(We were served the traditional Canelazo drink and La Chicha de Jora (a rice drink with alcohol)

The ceremony to the PACHAMAMA is explained, as well as the customs and traditions of this unique community.  

More music and dancing.....

.....as this community honors their yearly celebration together.

Powdered faces are a part of this CARNAVAL tradition.

A colorful harvest wreath leads the music and dance procession.

Such a look of contentment on this festive indigenous community member.

Everyone was attentive as the history of Pachamama was explained.

Children filled with joy and splashed with powder.


It was time to return to the cultural center.....

.....where huge pots of celebration food were being carefully prepared for the guests.

There was enough food for twice the crowd.

The dancing and music continued....

..... and even the roosters celebrated!

Children twirled to the music.......

.....and the band played on!

It was time for the community meal.

Choclo, potatoes.....

.....chicken and pork.....

......rice and bowls of Aji - oh my!!!

We sat together in community and feasted and feasted and.....

.....feasted some more!  The "Ollas encantadas" were served before us with love, and we ate with gusto and gratitude. 

Bo and I had never experienced a community meal like this before, and the entire experience (including being powdered) was a wonderful memorable time for both of us.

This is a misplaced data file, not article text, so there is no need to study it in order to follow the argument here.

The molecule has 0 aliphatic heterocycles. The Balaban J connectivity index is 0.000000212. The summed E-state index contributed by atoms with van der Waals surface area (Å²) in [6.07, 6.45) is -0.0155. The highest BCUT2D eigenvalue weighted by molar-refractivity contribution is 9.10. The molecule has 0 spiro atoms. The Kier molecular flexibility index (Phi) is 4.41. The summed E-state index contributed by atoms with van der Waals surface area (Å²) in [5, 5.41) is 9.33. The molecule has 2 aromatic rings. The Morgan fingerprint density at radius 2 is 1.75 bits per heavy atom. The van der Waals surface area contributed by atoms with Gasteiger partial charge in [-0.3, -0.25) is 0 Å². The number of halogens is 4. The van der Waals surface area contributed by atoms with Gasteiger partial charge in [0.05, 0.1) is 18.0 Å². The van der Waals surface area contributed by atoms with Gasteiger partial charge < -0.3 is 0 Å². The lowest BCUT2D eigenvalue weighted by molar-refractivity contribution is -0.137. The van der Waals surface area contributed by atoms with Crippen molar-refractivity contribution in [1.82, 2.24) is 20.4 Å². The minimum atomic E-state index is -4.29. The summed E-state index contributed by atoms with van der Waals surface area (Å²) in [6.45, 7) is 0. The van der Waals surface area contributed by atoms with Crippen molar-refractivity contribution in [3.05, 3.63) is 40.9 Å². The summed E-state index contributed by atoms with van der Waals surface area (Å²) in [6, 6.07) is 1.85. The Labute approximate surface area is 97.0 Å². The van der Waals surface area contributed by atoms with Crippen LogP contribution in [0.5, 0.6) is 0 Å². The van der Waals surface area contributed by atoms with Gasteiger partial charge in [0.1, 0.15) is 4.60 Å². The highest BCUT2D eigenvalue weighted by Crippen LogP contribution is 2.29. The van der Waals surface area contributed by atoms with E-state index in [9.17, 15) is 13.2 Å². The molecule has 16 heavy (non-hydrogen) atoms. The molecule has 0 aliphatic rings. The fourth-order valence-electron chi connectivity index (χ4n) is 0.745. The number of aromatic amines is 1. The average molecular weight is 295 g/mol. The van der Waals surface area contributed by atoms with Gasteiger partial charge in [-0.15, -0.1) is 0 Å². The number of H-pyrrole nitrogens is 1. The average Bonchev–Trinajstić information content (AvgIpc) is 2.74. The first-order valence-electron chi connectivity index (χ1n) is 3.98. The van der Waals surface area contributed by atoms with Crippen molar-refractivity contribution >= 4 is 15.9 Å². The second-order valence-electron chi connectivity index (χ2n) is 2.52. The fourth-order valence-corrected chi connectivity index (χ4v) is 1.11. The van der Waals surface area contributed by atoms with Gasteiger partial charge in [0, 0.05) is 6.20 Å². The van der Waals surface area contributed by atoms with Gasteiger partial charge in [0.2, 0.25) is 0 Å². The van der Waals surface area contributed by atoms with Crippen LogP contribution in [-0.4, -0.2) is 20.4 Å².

If you go to their website at http://www.kushiwaira.com/ you will be able to learn more about this humble community in Tarqui and what they have to offer visitors.

The End!


  1. What a tremendous cultural experience you had! I love the Yanapuma Language School because they host things like this. And your pix are fabulous illustrations of your rainy, Saturday journey.

    1. Hi Carolyn,
      Glad you could take the journey through my lens. It was another one of our fabulous day trips to learn the traditions and embrace the culture of Ecuador. We're so blessed to live here and be a part of the yearly festivities. I hope you have a chance to visit this community and to dine with them. The food was FABULOUS!

  2. Hi Linda,

    Another great post, your beautiful photos could almost speak for themselves and your commentary is always fascinating. What adventures you are having!

    Do you find Ecuadorean Andean Spanish very different from the Spanish you grew up with, and very different from what is commonly taught outside of the area? I am slogging through a couple of online learn Spanish resources, and wonder how much I will need to UNlearn, though at the snail's pace I'm going, that might not be too much :(


    1. Hola Polly,
      Glad you are enjoying my photography and commentary about our adventures here in Ecuador. The Spanish here is the same as what I grew up with, but my accent is very obvious to the Ecuadorians. They know it is Puerto Rican Spanish! I have an "L" sound over the "R" sound. It has been fun improving on so much of the Spanish I lost after not using it for so many years - but it's there and continues to manifest the more I speak and communicate each day.
      Enjoy the continuing posts of Longoods' Journey.